In this episode of MarketFoolery, host Chris Hill chats with Motley Fool analyst Maria Gallagher about the latest headlines and earnings reports from Wall Street. They talk about what makes Sportsman’s Warehouse (NASDAQ:SPWH) a great business. They also discuss why an online consignment luxury retailer may be undervalued. Finally, Maria shares her favorite CEO picks for 2020.
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This video was recorded on Dec. 22, 2020.
Chris Hill: It’s Tuesday, Dec. 22nd. Welcome to MarketFoolery. I’m Chris Hill, with me from New York City, it’s Maria Gallagher. Thanks for being here.
Maria Gallagher: Thanks for having me. Happy almost holidays; Happy Merry Christmas!
Hill: Yes. We’ve got luxury retail to talk about, we’ve got a CEO in the spotlight, but we’re going to start with the deal of the day.
Sportsman’s Warehouse is being taken private. Great American Outdoors Group, which is the parent company to Cabela’s; people are probably more familiar with Cabela’s. So, Great American Outdoors Group is buying Sportsman’s Warehouse at $18/share, which is about 40% higher than [laughs] where the stock was trading yesterday. You know, there is still a little bit of gap right now, the stock is trading at about $17-and-change, but this looks like a good deal.
Gallagher: Yeah, it’s pretty interesting, I hadn’t been familiar with Sportsman’s Warehouse, as someone who is not very outdoorsy, growing up in New York. But it has 112 store locations, it has product offerings for fishing, camping, hunting, boating. And so, this merger seems like it’s really logical; it will get to expand its product offerings. One of the other companies owned by the Great American Outdoors Group is Bass Pro Shops, which is a company I had heard of. They have premier hunting gear, as well, they can get more boats and ATVs. As well as, they have different conservation efforts; the Great American Outdoors Group is one of the leading conservation movements. So, they protect wildlife, they introduce people to nature, they work with the legislation. And so, it’s kind of a cool merger, I think.
Johnny Marris is the head of the group, and he actually founded Bass Pro Shops in 1972. So, I think it’s a really interesting group that I hadn’t been super familiar with, and it’s one of those companies that, because it’s not necessarily focused in cities, sometimes it might be overlooked.
Hill: It’s also great to be talking about a retailer, you know, still in the mix of things, still viable, being taken private, obviously. But, you know, you think back on how many retailers we saw — I don’t want to use the word “niche” but certainly…let’s call it “specialized” because Sportsman’s Warehouse has its category in the same way that Sur La Table has its category for kitchen goods and that sort of thing. And Sur La Table didn’t make it, you know, [laughs] they’re going into bankruptcy. And we’ve seen so many retailers really take that hit this year. So, it’s nice to see a business like this continuing on into 2021.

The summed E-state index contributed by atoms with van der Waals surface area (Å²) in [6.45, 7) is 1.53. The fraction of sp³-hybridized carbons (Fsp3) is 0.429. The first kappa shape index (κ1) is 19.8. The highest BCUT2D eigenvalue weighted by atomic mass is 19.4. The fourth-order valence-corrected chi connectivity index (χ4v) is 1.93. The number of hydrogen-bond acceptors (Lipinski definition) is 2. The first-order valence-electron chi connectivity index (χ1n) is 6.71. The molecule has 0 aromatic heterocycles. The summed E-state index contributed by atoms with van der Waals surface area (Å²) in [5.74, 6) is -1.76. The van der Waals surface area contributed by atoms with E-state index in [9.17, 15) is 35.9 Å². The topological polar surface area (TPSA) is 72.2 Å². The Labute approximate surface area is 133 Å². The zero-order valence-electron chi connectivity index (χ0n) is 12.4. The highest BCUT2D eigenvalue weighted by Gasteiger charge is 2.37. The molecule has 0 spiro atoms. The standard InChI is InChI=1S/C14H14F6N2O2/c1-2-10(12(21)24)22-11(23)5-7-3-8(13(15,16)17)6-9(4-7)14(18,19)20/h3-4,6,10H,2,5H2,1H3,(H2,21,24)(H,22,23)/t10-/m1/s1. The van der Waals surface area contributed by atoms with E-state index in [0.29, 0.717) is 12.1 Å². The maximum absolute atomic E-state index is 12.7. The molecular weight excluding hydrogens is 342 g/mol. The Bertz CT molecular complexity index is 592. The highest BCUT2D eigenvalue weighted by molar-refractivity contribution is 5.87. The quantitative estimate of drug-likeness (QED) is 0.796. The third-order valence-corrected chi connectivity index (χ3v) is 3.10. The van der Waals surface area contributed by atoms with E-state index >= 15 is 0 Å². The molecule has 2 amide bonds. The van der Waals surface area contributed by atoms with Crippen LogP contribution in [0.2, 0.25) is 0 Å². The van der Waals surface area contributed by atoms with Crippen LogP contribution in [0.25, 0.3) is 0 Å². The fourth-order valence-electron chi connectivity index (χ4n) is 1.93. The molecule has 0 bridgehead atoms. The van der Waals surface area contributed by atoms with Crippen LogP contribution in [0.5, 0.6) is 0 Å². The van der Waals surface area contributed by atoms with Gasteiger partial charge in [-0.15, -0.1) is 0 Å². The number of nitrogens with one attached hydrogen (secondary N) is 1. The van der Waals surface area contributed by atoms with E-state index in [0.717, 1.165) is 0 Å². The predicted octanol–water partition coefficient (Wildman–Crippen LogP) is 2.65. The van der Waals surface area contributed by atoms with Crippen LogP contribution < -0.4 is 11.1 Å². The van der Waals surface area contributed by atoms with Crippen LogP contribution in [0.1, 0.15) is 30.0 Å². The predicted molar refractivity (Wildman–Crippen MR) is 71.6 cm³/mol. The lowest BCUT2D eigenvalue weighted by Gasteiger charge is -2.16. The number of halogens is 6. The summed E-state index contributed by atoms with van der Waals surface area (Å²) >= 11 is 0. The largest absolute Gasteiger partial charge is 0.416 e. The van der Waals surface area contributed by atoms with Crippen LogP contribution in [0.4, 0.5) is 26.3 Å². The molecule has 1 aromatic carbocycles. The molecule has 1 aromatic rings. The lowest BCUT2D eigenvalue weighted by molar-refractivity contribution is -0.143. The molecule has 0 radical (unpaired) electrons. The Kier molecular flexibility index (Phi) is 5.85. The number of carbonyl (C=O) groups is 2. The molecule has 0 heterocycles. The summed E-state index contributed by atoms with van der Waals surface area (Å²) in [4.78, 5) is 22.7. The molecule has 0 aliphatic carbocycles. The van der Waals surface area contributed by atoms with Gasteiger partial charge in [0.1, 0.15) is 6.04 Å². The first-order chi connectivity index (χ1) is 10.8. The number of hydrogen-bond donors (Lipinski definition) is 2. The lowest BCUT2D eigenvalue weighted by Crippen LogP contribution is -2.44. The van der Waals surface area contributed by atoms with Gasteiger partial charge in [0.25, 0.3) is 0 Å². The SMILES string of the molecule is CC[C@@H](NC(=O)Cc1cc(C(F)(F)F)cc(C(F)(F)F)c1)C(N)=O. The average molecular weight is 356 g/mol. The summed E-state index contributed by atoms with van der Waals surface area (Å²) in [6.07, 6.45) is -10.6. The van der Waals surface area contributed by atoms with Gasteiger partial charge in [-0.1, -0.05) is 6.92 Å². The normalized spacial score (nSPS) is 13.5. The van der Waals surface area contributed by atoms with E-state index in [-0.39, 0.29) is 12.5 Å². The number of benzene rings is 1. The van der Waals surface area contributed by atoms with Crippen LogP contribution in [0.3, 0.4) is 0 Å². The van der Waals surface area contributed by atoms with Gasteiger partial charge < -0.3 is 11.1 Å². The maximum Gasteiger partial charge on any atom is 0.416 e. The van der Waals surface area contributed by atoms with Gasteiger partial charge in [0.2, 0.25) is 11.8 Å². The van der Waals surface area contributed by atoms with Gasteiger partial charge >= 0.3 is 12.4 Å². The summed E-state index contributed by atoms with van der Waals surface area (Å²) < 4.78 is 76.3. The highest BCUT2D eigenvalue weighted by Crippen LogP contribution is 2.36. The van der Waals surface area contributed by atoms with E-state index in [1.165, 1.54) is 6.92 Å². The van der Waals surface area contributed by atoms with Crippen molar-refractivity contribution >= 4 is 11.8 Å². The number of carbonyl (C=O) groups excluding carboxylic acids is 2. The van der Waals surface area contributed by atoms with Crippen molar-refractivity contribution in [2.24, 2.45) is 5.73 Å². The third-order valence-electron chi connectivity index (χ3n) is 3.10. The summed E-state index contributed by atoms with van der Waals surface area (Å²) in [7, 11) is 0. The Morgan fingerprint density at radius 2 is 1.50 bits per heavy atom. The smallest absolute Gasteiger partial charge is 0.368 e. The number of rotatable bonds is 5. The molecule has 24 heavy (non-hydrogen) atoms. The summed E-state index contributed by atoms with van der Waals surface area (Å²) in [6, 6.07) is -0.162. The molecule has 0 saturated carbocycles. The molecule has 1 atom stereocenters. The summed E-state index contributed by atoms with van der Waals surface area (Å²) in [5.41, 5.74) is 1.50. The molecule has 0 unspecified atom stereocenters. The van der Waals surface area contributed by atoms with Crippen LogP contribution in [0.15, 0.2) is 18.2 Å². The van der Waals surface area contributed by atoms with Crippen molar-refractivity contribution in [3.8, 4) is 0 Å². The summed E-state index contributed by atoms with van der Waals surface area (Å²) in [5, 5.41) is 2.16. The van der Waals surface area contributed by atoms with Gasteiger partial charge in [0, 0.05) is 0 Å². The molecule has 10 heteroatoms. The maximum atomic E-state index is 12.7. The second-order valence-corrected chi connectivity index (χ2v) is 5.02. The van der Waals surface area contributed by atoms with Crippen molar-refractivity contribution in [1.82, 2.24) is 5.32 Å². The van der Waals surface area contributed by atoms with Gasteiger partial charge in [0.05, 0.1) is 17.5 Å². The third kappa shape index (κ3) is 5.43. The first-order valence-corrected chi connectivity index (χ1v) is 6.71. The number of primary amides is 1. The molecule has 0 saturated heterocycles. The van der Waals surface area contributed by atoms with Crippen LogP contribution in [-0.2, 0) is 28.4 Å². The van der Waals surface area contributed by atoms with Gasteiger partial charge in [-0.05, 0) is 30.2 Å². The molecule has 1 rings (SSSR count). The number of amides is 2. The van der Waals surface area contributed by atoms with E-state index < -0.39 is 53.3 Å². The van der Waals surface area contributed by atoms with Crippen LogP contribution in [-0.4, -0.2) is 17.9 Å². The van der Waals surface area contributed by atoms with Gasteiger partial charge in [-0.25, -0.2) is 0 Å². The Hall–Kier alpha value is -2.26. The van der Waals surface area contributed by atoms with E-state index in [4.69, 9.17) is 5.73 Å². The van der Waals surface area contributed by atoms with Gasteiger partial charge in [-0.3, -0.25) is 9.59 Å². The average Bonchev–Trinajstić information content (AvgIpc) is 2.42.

Gallagher: Yeah, and it’s interesting because they’ve actually done really well this year. And I think it’s helped in the way that people are going more outside and you don’t have as much to do. So, camping is more of a social distance activity, fishing, all of the things that are kind of right within their wheelhouse, and they also own a nature resort, the Great American Outdoors Group also owns Big Cedar Lodge in the Ozark mountains in Missouri, which hopefully, as things get to open up, you can — people will be able to go back to that. And so, I think it’s kind of this really interesting niche, and they have a community center as well. So, through Bass Pro Shops there’s something called the Braggin’ Board, so people can share their victories, hunting, and fishing, and camping, and things like that. So, they really operate in this, kind of, cool niche that has been really propelled with people having more and more incentive to be outdoors, socially distant. And then they also have this, kind of, community that helps keep it strong. So, I think it makes sense, and I think it’s going to be a strong merger for both of them.
Hill: Although, you just touched on something with regard to the stock that I do think is interesting, which is that Sportsman’s Warehouse, I mean obviously it’s having a great day, it was having a good year. 2020 was good for this stock even before the big pop that we’re seeing today. You go back the previous five years, though, it’s only been public since about 2014, it really hasn’t been a great run. So, part of me looks at this and thinks, OK, is the leadership at Sportsman’s Warehouse, were they sort of aware of the fact that, hey, we’re having a good year, but in the full public life [laughs] of our company it really hasn’t been that great, and we should just take this offer and go private, because on the surface that’s how this looks. Like, we’ve had a great year, and this is how we’re going to cap it off and exit stage left.
Gallagher: Yeah. And I think that that is a good strategy. If that’s what management is doing, it’s going to work in their favor.